Manufacturers’ long-time dream—improving interaction with and knowledge of their consumers—is becoming reality, and technology and automation are playing a big role. But to what degree? As markets become fragmented and production becomes
increasingly demand-driven, what are the new skills, tools and technologies needed to compete?
To find answers, we should look to the past. The dominant manufacturing philosophy in recent years has been lean manufacturing—the elimination of waste at all stages of the manufacturing process with the goal of increasing profit.
Anything that is not producing value for the end-customer is considered waste…unnecessary cost. While the lean-manufacturing approach has obvious advantages (decreasing inventories, increasing quality), it can be too inflexible on markets that call for mass-customization.
Mass-customization, naturally, requires more human work, which can be uneconomical. With mass-customization, the planning and adoption of production processes and technologies becomes much harder for humans. But these processes are much easier for computers to organize and schedule, while keeping in consideration all parameters related to mass-customization.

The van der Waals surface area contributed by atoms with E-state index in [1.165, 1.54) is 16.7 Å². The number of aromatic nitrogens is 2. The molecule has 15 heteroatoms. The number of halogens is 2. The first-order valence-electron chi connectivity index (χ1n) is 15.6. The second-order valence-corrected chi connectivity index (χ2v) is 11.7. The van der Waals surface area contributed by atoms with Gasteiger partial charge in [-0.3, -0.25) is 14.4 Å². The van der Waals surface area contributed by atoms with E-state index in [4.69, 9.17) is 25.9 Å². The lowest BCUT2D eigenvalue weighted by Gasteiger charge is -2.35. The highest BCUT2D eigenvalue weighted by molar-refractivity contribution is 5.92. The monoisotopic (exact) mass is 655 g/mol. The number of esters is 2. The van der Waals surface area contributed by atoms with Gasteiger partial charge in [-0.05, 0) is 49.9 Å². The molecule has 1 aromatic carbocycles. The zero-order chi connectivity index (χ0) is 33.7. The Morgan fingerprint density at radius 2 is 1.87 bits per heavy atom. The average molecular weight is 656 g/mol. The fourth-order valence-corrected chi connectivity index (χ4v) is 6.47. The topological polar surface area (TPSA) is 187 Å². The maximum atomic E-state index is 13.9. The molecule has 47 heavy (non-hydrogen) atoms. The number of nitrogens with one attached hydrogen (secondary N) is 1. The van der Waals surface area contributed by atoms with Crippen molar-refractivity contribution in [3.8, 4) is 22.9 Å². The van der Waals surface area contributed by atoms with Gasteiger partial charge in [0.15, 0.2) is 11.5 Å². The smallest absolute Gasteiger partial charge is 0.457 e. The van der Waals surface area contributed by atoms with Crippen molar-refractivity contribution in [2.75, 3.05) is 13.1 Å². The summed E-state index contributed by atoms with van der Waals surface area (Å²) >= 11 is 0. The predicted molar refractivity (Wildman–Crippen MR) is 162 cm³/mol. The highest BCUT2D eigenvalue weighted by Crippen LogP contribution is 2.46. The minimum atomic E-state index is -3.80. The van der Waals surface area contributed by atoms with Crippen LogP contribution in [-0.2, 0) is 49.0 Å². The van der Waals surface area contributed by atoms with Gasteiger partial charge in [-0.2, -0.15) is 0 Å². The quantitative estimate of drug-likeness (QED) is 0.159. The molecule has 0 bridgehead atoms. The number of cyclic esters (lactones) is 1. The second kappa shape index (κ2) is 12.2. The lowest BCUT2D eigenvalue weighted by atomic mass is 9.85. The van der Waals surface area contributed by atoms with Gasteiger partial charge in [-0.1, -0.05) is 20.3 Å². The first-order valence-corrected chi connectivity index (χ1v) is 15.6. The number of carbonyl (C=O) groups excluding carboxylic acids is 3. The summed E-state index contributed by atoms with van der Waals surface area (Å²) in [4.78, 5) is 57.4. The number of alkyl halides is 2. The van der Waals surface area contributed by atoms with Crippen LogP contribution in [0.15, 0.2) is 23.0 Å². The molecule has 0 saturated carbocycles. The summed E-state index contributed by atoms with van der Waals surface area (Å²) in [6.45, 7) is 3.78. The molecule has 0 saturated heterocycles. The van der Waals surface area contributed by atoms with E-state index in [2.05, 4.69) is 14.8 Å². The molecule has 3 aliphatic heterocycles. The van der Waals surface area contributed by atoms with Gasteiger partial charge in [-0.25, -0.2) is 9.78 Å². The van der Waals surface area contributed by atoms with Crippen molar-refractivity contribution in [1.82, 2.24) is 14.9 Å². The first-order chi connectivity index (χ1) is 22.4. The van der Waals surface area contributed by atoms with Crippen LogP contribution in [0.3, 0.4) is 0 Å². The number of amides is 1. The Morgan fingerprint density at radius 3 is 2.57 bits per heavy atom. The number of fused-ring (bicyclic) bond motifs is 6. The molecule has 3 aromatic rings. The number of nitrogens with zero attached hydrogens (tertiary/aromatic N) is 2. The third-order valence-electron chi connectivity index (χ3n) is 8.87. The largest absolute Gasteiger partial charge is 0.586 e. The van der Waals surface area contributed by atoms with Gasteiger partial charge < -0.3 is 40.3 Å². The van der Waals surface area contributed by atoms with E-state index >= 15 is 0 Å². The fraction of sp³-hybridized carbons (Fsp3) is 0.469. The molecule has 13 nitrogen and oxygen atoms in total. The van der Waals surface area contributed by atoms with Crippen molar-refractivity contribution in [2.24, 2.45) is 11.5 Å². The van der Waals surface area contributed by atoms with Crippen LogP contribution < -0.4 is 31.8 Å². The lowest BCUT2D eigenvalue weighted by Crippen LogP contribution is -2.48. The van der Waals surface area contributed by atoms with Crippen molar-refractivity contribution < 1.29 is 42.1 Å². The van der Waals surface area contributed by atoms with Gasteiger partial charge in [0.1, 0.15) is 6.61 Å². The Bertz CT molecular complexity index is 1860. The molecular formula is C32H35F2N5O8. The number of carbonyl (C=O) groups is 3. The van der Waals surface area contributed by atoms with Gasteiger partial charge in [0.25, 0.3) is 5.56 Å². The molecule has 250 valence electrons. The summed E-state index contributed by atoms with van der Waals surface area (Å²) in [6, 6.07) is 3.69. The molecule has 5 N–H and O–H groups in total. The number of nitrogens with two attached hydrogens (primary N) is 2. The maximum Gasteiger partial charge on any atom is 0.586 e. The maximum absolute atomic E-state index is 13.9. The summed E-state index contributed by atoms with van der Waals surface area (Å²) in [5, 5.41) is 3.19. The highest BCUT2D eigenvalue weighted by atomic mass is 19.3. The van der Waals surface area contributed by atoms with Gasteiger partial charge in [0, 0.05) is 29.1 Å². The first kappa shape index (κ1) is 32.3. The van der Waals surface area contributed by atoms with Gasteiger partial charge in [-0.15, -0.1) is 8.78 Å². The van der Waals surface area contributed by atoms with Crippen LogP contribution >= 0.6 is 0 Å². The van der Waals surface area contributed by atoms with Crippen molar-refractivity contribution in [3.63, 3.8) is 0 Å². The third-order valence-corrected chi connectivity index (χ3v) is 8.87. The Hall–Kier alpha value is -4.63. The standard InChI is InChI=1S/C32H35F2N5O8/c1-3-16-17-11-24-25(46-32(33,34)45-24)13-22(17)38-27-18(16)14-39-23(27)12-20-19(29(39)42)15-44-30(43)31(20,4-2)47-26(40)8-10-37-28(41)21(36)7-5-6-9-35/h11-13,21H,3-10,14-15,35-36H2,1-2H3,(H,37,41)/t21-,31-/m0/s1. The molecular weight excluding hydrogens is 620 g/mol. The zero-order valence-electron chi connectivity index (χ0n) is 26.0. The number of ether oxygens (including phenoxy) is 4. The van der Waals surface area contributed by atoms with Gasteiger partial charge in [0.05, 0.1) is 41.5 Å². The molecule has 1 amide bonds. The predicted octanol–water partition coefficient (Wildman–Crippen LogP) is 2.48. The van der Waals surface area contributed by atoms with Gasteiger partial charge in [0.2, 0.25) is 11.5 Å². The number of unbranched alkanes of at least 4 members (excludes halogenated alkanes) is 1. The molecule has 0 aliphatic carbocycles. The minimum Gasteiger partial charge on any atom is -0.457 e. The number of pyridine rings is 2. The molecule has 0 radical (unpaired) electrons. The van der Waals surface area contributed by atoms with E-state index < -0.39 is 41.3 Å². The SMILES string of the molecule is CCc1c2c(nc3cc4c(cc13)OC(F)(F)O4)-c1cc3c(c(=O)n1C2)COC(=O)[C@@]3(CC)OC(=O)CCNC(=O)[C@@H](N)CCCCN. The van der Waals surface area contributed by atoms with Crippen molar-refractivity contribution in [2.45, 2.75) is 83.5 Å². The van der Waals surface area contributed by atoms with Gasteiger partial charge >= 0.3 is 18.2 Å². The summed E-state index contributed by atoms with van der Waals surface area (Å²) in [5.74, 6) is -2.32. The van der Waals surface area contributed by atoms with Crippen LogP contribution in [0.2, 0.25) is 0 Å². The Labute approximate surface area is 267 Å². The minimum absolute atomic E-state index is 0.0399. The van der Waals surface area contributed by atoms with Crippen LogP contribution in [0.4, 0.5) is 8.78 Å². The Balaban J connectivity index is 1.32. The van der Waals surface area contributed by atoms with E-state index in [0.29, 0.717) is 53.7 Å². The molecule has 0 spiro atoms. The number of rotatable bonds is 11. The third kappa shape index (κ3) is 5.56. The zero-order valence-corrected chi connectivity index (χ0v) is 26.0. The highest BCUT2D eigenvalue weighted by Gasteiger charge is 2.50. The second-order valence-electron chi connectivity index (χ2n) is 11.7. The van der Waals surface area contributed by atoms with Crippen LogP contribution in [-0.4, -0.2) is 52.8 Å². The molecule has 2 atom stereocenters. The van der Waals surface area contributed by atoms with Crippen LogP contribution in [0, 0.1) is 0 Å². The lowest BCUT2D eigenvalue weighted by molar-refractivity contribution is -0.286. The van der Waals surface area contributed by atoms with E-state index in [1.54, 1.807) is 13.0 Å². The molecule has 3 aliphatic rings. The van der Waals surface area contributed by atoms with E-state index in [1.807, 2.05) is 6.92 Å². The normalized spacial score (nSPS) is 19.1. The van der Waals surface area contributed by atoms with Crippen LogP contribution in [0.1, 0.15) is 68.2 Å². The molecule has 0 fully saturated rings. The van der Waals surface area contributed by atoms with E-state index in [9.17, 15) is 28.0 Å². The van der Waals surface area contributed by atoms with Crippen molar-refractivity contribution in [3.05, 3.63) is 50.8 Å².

This can shift the traditional manufacturing philosophy—the modern focus might be on what actually needs to be produced, rather than fine-tuning some separate part-production process or machine. Complementing this mindset is the idea that there is a digital counterpart to the product being designed and manufactured. Not the CAD model of the product design, but the digital information related to each single piece. Each product is connected to data, which can be used for its production, warehousing and delivery, or even to collect feedback about its use. This makes it possible to understand the consumer needs in (near) real-time, instead of reacting to market studies and conducting time-consuming production planning and calibration processes.
The new assets in this new mass-customization arena are data, speed, and the capability to process and apply new knowledge. Computers generate the data, but processing that information into actionable insights requires engineers and factory workers with new skill sets. And speedily implementing this knowledge is critical for success in this era of mass-customization.
Petry Liuha is action-line leader with EIT Digital's digital industry action line.